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The Muckleburgh Collection in Norfolk

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At some point in their life, everybody takes a minute to consider it would be like to be an action hero - to avoid life repetition.

The Muckleburgh Collection in Norfolk allows visitors to live out that fantasy and enjoy a thoroughly entertaining day out with family and friends.

At the UK's largest privately-owned collection of military artefacts, visitors can see working tanks in action, enjoy a ride along the coastline in a Gama Goat personnel carrier and see a wide range of kit, from Soviet tanks to field guns.

The museum also has an airstrip, which it invites visitors to make use of by arriving by air, and a well-stocked shop with themed memorabilia to purchase.

This extensive collection of military-based objects is named after Muckleburgh Hill, the former Weybourne Military Camp, which sat at the foot of the hill and is a long-established base for invasion going back to the 1500s.

In 1936, the site became an anti-aircraft artillery base and hosted Sir Winston Churchill and the Princess Royal, Princess Mary during the Second World War, eventually closing in 1958.

It was not until the late 1980s that work began to make way for a museum on the site and when the exhibition first opened it was simply a few exhibits and a small room detailing the camp history.

Since then, things have changed dramatically. Today, there are more than 120 tanks, guns and vehicles, as well as thousands of other items hailing from all over the world. Russia, Norway, Italy, Czechoslovakia, Belgium, Holland, Eire, Syria, Kuwait, Israel, the Falkland Islands, the United States and Iraq are just some of the nations represented in the collection.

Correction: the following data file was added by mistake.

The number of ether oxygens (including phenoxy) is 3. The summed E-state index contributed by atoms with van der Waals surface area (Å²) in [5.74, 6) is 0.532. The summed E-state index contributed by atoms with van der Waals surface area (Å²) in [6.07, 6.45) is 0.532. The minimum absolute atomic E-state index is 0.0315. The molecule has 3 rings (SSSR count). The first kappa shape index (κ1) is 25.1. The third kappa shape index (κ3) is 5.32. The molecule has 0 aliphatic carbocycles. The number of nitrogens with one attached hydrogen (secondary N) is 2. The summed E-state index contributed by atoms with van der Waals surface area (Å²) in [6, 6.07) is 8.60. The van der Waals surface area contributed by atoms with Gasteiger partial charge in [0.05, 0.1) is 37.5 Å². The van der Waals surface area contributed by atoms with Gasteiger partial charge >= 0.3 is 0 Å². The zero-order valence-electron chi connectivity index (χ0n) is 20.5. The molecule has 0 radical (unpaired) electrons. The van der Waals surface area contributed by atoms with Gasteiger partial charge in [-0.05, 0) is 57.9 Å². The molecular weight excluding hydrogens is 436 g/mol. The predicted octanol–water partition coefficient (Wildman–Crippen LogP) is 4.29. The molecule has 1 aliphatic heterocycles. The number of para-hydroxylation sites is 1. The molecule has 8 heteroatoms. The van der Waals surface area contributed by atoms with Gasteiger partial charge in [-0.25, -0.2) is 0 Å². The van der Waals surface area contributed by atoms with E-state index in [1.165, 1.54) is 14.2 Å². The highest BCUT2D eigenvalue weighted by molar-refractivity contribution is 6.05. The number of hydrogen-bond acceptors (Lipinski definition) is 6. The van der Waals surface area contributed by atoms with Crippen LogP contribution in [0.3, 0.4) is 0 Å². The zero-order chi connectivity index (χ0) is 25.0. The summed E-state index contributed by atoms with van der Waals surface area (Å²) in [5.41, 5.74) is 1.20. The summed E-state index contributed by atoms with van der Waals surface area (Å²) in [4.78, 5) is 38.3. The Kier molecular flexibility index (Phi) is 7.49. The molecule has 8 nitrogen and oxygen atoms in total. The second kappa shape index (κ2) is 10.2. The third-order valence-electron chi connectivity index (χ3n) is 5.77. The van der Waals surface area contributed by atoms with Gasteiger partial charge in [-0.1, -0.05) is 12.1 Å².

As well as giving visitors the chance to enjoy a wide range of military artefacts, the museum also offers tank driving courses.

The courses can be bought as a gift experience day and offer participants the chance to experience one-on-one tuition with an expert tank driver.

Visitors will have the choice of the museum's 16 working tanks to drive and will be able to learn about the history of the vehicle at the same time.

However, drivers must be 18 years old or over and hold a valid UK driving licence. The experience costs £100.

The attraction is open every day between 10am and 5pm and admission costs £6 for adults and £4 for children, while family tickets can be purchased for £17. There is a restaurant on site for visitors to enjoy, as well as a children's play area and picnic site, making the museum the perfect family day out.


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